“I heard that, too,” said another of the girls, the Asian, Llyra thought. “I heard they’re from the Outer Worlds, somewhere. Maybe the Asteroid Belt or even the moons of Jupiter. Somebody said something about the Martian Figure Skating Association. I was never any good at geography.” They kept walking to their locker room, but Llyra could still hear them. This place served a second purpose, as an emergency air storage facility—another Heinlein prediction come true. The air pressure was about twice what was normal in the rest of Armstrong, and sound carried.

“Not geography, dummy,” The blond observed. She was tall and gangly, with angled features people sometimes refer to as “hatchet- faced”. “Planetography. The coach’s certifiction is Martian, all right, but she’s also registered with the SFSU. Say that ten times fast!”

“Yeah, and you can tell which one she is by the way she stands—even in a walker.” That was the redhead again. “I can recognize a born trouble-maker when I see one! Who does she think she is, the colonial trash!”

The blond snorted. “Just because your father’s the East American ambassador—”

“Ambassador of the United States of America—all sixty-five of them!”

“Whatever. Look, Janna Kolditz, you’re new out here. Maybe back where you come from, everything and everyone belongs to the government and people slink along the street with their heads down, like whipped dogs.”

“Why, I—!”

“Out here, in Free Space, in the Moon, way out in the Asteroids, everybody holds himself up proudly and walks like a free individual—especially the Martians, who had to win their independence the hard way, if you’ll recall your history. They belong to themselves, Janna, they believe in themselves. That’s what you’re seeing that you don’t like.”

The Asian girl added, “Danita is right. My parents were refugees from East America, you know. My guess is that these two are trying to get used to our Lunar gravity, like we’d have to do on Earth. I don’t envy them a bit, either. It must hurt all the time, even in their sleep.”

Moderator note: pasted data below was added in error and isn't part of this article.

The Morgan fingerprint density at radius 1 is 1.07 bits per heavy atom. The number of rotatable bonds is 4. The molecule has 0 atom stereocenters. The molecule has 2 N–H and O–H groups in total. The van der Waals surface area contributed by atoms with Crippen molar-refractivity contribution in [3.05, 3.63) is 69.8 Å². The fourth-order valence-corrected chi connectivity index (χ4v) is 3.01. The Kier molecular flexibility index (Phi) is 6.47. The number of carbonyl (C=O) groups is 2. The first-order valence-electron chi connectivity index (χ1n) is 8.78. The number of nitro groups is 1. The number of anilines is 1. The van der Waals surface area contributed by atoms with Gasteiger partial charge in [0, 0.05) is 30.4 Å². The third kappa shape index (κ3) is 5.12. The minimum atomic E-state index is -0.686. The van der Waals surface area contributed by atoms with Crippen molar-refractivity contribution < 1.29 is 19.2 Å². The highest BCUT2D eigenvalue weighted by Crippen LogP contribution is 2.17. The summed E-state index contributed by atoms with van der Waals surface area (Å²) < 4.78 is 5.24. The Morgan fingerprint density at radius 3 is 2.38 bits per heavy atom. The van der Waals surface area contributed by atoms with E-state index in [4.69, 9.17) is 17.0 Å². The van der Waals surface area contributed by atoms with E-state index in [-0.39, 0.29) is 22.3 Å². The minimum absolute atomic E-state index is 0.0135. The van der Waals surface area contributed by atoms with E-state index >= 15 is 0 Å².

“Well I don’t care who or what they are, Kelly Tran. Or what their problems happen to be,” the redhead sniffed. “My father would know what to do with them back home, and they’d just better stay out of my way!”

The redheaded girl reached the end of the bleachers, pushed her way through the locker room door, and disappeared. The other girls followed her. Llyra gave Jasmeen a look of exasperated disbelief. The Martian atmosphere is thin, and Martians have excellent hearing as a result. Jasmeen had heard the whole thing, too, and shook her head in agreement. “I thought all that political stuff was settled long ago,” Llyra said.

Jasmeen said, “Politics is never settled.”


“Okay, folks, tellya what I’m gonna do … ” Lafcadio Guzman leaned back behind his desk and clasped his large hands, fingers interlaced, over his ample abdomen. It would have been a more effective posture, Wilson thought to himself, if the used spaceship salesman had been sitting on a reclining swivel chair, instead of the same thin air that he and his grandmother were sitting on. “Three hundred platinum for the ship,” Guzman suddenly looked serious. He was more impressive when his shriveled legs were hidden by his desk. “I’ll pay for half the repairs and refitting, up to another fifty.”